Affordable housing plan ordinance introduced

Kevin Wilson

Amid questions of commitments, costs and the Hotel Clovis, the city commission made a first step Thursday in the introduction of an affordable housing plan.

By a 6-1 vote, an ordinance was introduced for the city’s affordable housing plan, which the commission requested in January 2010.

The plan will be discussed during a 3 p.m. Wednesday planning and zoning meeting, discussed again during the commission’s April 21 meeting and come up for a final vote as soon as the May 5 commission meeting.

The affordable housing plan, City Attorney David Richards said, allows an exception to the state’s anti-donation clause for the purpose of affordable housing.

The clause states that the city cannot “directly or indirectly lend or pledge its credit, or make any donation to or in aid of any person, association, or public or private corporation.”

Commissioners in favor of the plan point to the renovation of the Hotel Clovis city landmark and the need for new housing for incoming personnel at Cannon Air Force Base as reasons for the move.

Crowder, who voted against the introduction, said he doesn’t doubt that Community and Legislative Director Claire Burroughes has worked hard on the plan, but said such plans have been contentious elsewhere in the state, and Clovis native Vincent “Smiley” Gallegos is being prosecuted for alleged misuse of bond money in another affordable housing system.

He read from the plan that said the city could donate land and services, and forgive permit fees, and brought up a commitment letter, approved by the commission previously as a resolution and sent to Tierra Realty of Taos, which is renovating the Hotel Clovis.

The city is making a $1.4 million loan to Tierra Realty, but Crowder said a segment of the letter — upon creation of an affordable housing plan — would change the terms of the loan to include less liability and an ability to indefinitely defer payments as long as the city has cash reserves.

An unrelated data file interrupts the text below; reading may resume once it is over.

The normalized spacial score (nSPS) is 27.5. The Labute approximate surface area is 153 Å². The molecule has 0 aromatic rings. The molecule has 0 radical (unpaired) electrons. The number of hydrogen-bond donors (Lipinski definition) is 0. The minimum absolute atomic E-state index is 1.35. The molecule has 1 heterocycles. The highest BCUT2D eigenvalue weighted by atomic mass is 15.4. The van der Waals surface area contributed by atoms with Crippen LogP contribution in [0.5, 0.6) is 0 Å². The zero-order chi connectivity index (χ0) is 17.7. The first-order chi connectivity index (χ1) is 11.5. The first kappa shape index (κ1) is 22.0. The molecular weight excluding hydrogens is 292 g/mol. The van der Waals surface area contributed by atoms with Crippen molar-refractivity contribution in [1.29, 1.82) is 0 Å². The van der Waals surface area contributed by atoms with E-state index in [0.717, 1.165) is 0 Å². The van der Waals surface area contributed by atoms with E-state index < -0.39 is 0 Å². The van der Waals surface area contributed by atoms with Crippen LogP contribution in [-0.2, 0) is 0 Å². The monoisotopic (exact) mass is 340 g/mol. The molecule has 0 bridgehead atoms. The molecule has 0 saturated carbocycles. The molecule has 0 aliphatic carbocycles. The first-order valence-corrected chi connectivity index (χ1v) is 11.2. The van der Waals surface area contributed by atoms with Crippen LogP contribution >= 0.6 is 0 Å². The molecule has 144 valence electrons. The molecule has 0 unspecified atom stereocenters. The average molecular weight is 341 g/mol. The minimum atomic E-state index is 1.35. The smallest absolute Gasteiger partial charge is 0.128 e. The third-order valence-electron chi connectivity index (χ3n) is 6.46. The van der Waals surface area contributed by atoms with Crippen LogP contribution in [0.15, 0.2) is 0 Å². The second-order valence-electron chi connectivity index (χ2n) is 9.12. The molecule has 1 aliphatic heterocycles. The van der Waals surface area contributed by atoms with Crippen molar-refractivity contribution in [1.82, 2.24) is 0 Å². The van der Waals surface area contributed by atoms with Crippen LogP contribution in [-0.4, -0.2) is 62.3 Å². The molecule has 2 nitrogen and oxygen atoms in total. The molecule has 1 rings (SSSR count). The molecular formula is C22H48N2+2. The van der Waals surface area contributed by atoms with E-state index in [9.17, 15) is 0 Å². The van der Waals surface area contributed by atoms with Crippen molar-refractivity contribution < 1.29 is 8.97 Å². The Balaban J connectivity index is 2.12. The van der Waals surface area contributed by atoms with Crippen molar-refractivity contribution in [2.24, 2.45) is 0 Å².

“It’s going to be hard for (another builder) to compete because we’ve created an uneven playing field,” Crowder said. “I do not understand how this mayor and commission can look the citizens of Clovis in the eye and say we are in dire need of this one-quarter percent tax hike, while at the same time passing a $1.4 million check to a private developer.”

The city is holding a May 3 special election for a .25 percent gross receipts tax increase to help pay for part of the city’s $36 million share of the Ute Water Project.

Richards said the city would be committed to such terms in the letter, but said the deal would also be subject to approval from the New Mexico Mortgage Finance Authority, and adherence to the plan — which requires the Hotel Clovis provide affordable housing for at least 20 years.

“It’s not a situation where there are no restrictions on the developer,” Richards said.

Tierra would also be required to seek other funding sources first, but Bill Richter of Clovis said Tierra will be hard-pressed finding grants with budget shortfalls on the state and federal levels.